Doesn’t everyone eat Carne Asada burritos at 2:00 a.m.?
juice of two oranges
juice of one lime
juice of one lemon
1/2 cup soy sauce
1-2 tbsp. cumin
1 tbsp. ground coriander
2 tbsp. chili powder
2 tbsp. dried Mexican oregano
one bunch fresh cilantro
one chopped yellow onion
1/2 cup honey
2 tbsp. tomato paste
2 lbs. flap steak
Let steak marinade overnight, rotate the meat within the marinade a few times to make sure flavor gets integrated. Grill about five minutes per side.
FOR CARNE ASADA FRIES:
carne asada, cooked and kept warm, sliced into strips
fried potatoes, either from scratch, or a good quality frozen brand, cooked according to package instructions
1 cup shredded cheddar cheese
1 cup shredded Monterey Jack cheese
fresh salsa (recipe follows)
fresh chopped cilantro
Lay fries on a platter. Top with carne asada. Add cheeses (at this point, you may want to zap in microwave to get the cheese melting), then the sour cream, salsa, guacamole, and cilantro. Serve.
4 tomatoes, diced fine
1/2 white onion, diced fine
tomato paste (little bit)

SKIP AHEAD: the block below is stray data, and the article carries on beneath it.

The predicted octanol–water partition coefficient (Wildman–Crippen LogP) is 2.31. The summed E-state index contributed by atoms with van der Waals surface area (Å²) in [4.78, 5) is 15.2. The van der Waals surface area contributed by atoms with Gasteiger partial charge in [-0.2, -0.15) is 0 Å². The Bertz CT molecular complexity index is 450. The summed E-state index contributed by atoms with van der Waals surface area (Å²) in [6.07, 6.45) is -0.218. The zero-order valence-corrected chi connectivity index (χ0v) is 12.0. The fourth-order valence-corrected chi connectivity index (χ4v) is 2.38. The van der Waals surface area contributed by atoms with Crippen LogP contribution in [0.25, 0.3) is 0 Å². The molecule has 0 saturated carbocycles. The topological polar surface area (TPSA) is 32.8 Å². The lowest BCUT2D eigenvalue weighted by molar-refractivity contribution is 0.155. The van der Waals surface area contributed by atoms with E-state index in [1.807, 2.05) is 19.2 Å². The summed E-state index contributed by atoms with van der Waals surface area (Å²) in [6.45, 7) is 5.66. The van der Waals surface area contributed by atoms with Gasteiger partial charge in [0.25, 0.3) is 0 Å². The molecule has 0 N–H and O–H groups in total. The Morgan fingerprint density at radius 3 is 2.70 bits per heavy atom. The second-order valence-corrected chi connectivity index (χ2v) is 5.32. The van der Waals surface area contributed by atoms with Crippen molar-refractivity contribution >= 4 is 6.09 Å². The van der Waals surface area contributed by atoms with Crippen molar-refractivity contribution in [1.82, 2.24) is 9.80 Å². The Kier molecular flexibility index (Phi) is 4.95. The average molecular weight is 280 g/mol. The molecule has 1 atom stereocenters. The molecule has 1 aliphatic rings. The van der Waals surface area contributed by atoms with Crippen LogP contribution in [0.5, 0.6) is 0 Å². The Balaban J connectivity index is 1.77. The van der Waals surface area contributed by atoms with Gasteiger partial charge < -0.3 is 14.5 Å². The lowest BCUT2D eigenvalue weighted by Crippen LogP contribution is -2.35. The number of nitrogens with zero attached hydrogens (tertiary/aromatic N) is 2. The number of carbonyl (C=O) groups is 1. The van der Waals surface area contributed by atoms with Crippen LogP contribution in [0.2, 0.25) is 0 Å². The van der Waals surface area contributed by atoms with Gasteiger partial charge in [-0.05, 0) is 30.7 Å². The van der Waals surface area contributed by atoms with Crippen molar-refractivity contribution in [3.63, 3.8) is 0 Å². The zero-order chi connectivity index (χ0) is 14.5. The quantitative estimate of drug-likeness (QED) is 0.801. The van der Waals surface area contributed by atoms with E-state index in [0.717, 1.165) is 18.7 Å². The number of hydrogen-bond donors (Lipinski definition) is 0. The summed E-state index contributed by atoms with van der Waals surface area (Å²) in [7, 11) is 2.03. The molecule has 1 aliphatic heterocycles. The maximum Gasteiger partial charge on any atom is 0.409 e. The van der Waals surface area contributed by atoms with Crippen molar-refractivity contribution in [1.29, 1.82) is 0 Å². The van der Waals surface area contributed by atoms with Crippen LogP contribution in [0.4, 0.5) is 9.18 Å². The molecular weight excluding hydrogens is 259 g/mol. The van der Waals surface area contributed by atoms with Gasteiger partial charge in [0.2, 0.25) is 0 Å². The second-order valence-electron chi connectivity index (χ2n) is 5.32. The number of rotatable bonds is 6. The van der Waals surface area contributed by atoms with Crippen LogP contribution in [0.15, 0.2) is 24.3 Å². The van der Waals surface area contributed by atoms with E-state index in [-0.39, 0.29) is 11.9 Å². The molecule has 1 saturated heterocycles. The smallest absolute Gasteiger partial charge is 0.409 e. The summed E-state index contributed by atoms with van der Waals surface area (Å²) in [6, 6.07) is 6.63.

garlic puree (you can find this in the produce section, or puree a few peeled cloves in a mini-chop processor)
serrano pepper, diced fine (remove seeds – handle and discard carefully)
jalapeno pepper, diced fine (remove seeds – handle and discard carefully)
coarse grain salt
chopped fresh cilantro
I haven’t listed many measurements here because salsa is so subjective. Start out with small amounts of ingredients (except for those indicated with a specific amount), and add the other ingredients from there to your liking. For example, if the lime is particularly juicy, you needn’t squeeze it dry. If the lime is small, squeeze until the last drop is released from the fruit, and add the zest, if you like. Trust yourself. Act like you’ve been making this all your life. Sometimes mojo begins with an illusion.